Spirit was their other close friend whose wit and style was often underutilized, but led her to secure the role opposite Arnaz. Breanna was a bit offended at first, but relieved that she wouldn’t have to confront her feelings then and there. One of the things that stood out about their unit is how much they value their friendship above anything else. This comes into play after the popular boys, also known as the McKinley Pros, notice how close Arnaz is to Breanna and Spirit. He has no idea but the group invites him to join their brotherhood with hopes that he’ll put them on. And it’s also around this time that Breanna first, and then Spirit, make the McKinley Hotties list: a list of women that’re considered hot by the pros and then invited to a party where one or all of them will be taken advantage of.
The leader takes an interest in Spirit seeing her as an easy conquest, and once Arnaz and Breanna figure it out, they try to prevent Spirit from getting hurt. They’re both able to come to her rescue – all while learning about the dangers of seeking and accepting validation at the hands of people who mean you no good. Validation (seeking and accepting it) is a dangerous game that appeals to our insecurities and our egos. We learn this time and time again and every time can feel just as intimidating as the time before if we aren’t ready to learn the lesson. In Tia & Tamera, the twin sisters stumble upon one another in a clothing store and convince their parents to cohabitate so that they can start a life together – one where they’ll be able to experience their insecurities side by side.
Tamera shows Tia around and within days they’re attending Tia’s first dance at their shared high school – an event that Tamera already decided wouldn’t be worth their attention. Tia, in her excitement, asked for them to go together and Tamera was down until she was asked to the dance by a boy in their class. Not only did this force the twins to realize that their dynamic has limitations, but it forced Tia to reconsider her options. She ended up going with Roger, but it was a good lesson for both sisters about prioritizing their relationship. Tia & Tamera continued to share experiences that redirected our focus back to their sisterhood and the importance of familial relationships. Similarly, One on One showed us that the tightest bonds often served as foundations and points of reference when it came to navigating difficult situations.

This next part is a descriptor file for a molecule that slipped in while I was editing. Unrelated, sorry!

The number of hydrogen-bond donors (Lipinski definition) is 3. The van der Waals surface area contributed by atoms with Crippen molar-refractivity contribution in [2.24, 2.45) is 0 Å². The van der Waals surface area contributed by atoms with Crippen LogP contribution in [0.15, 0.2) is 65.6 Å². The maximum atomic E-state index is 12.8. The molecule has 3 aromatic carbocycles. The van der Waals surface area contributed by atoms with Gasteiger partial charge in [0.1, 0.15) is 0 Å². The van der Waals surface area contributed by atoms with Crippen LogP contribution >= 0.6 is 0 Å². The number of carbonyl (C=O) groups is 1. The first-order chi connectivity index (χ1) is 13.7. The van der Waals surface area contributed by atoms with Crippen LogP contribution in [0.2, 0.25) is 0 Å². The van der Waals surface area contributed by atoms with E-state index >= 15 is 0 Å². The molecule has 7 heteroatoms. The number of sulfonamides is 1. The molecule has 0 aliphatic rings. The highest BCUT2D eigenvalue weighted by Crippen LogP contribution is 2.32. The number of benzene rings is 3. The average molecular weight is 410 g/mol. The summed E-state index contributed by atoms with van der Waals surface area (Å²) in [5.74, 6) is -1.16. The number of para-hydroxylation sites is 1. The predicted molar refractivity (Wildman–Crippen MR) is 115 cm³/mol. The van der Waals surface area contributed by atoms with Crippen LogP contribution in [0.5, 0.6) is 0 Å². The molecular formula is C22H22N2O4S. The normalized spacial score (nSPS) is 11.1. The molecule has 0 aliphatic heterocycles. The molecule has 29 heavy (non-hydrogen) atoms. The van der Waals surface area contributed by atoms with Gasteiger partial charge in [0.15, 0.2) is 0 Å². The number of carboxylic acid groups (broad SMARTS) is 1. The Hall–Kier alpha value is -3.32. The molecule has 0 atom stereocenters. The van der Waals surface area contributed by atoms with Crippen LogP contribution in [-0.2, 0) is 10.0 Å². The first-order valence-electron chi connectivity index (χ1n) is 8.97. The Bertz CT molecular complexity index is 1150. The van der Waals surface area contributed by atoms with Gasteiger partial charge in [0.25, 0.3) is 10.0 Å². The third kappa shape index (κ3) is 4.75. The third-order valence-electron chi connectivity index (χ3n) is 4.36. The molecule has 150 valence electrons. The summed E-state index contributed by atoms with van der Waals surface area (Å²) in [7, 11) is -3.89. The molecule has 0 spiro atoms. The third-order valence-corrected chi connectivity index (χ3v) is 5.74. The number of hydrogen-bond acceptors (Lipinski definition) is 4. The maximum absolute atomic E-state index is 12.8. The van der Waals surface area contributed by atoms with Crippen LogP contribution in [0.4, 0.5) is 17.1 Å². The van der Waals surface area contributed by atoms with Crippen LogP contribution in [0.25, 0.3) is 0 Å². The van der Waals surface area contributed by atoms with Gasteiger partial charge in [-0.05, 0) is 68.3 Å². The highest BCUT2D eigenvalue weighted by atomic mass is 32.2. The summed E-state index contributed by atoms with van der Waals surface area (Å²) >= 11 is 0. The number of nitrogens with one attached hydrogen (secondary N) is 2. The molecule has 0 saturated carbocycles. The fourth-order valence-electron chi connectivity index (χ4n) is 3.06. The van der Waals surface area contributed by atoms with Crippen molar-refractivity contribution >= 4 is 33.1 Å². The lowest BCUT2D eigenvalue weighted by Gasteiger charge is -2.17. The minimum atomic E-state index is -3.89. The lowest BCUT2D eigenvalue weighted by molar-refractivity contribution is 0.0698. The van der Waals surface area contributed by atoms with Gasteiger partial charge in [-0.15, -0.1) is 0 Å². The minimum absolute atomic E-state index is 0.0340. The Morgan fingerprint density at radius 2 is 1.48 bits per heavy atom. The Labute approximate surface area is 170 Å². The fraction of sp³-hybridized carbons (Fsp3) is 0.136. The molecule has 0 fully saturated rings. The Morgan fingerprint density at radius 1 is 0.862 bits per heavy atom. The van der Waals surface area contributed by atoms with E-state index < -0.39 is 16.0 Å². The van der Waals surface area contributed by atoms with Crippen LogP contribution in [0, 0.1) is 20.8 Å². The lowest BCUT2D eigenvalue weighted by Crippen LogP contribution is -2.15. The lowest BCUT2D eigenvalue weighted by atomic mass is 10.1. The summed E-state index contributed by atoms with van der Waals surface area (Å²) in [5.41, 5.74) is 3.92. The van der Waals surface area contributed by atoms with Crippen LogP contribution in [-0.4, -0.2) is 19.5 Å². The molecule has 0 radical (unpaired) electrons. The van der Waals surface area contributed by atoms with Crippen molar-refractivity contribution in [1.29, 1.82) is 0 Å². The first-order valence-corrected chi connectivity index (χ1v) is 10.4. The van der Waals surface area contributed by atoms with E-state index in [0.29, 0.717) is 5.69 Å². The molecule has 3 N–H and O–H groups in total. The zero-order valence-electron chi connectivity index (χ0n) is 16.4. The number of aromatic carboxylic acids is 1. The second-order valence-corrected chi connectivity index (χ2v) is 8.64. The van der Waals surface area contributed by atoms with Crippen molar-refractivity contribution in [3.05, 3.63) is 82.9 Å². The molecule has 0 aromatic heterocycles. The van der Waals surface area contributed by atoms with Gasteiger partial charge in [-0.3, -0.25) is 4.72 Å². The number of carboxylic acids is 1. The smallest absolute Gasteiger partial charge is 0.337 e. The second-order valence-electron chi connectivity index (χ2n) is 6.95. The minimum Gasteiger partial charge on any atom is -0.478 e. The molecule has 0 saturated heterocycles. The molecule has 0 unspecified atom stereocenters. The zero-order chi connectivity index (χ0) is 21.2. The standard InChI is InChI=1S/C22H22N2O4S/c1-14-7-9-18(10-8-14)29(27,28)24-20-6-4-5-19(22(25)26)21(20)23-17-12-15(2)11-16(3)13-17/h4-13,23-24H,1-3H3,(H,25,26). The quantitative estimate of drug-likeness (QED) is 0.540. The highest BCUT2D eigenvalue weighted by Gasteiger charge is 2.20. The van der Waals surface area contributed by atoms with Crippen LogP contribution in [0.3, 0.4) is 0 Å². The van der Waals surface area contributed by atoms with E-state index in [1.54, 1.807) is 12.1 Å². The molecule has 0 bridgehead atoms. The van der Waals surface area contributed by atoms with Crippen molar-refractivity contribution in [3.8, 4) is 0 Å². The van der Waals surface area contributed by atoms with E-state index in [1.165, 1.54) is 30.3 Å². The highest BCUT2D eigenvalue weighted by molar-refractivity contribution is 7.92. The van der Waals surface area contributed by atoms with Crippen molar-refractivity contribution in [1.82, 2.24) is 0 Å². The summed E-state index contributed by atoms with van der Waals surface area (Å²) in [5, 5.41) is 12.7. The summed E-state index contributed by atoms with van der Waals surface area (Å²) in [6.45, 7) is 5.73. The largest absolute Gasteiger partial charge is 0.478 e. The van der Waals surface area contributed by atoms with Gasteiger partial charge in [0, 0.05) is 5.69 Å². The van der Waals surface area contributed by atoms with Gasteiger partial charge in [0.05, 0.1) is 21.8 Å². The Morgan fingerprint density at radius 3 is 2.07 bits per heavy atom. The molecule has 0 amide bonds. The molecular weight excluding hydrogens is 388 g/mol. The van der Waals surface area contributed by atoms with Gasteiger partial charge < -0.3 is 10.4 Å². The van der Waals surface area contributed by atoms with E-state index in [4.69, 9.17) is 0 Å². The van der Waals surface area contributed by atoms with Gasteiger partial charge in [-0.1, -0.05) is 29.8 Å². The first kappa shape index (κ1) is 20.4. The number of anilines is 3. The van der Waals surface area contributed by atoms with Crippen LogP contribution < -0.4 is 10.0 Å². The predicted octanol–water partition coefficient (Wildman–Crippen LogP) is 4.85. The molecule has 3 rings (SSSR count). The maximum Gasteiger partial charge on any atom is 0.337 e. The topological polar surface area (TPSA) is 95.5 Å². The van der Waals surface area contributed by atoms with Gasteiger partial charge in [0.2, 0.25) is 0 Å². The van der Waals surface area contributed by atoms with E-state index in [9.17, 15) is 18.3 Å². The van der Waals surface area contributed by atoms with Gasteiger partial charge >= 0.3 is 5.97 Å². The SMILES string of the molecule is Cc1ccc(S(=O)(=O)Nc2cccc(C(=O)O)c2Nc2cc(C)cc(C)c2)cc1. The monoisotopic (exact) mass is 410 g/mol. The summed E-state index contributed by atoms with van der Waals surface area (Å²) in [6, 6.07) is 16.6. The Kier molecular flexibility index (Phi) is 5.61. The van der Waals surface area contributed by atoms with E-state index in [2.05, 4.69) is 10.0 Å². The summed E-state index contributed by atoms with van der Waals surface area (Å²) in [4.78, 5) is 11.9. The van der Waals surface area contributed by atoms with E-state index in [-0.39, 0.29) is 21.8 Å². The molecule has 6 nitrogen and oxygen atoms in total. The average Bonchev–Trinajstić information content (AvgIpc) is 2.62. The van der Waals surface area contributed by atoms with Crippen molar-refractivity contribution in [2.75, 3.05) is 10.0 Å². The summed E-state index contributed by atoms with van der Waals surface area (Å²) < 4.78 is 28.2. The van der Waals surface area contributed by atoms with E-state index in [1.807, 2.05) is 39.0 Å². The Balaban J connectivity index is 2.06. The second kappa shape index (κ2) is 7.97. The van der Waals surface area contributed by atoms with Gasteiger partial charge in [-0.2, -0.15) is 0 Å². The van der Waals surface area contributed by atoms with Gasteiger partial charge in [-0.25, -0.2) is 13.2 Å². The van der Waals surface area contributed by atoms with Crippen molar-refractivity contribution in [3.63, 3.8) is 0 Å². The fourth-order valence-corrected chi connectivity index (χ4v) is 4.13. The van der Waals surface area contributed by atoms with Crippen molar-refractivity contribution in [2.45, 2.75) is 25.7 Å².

Think about Breanna’s bond with Spirit in relation to Tia & Tamera. Their value of sisterhood is what helped them to survive high school and gain confidence in their individual identities. Even when they dressed alike and one member of the duo enjoyed it more than the other, there was compromise and a general love for one another that fueled their actions. When they had moments of wanting more independence and tested the waters with their parents, they had each other to fall back on – in the moment and after their punishments. Their toughest moments were when they couldn’t rely on one another because they shared a crush or were forced to withhold information from each other. Like when Tamera fell for Tia’s crush while out on a date with him because Tia’s pimple made her self-conscious. This is one of a few times where their switching places completely backfired. One of the best things about this series is how they tackle the impact of being twins: in appearance and personality: how looking the same and being different led to confusion for multiple parties. It also drew attention to other relationships between women on the show like Lisa and her mother. A general lack of encouragement is what led Lisa to feel underappreciated by her mother which inspired Lisa to be hands on in loving her girls.
No matter what they did Ray & Lisa always made Tia & Tamera feel loved and supported. They’re co-parenting looked a bit like Flex’s with Breanna’s mother, Nicole. Both series show us that unorthodox situations and events are never too big for family to handle and that positivity along with sacrifice always lead to success. For many of us, there are scenes from both series that are etched in our brains and it’s because they represented us in ways that we’d never seen before.
Black Girl Magic isn’t recent and it’s not exclusive to age or shade of skin or economical background. The diversity of characters between the two casts was also a great portrayal of the diversity among the Black women of the past and present. We’re dynamic, we’re resilient, we’re sweet, we’re intelligent and most importantly of all…we’re learning to put ourselves (our wellbeing and our pleasure) first.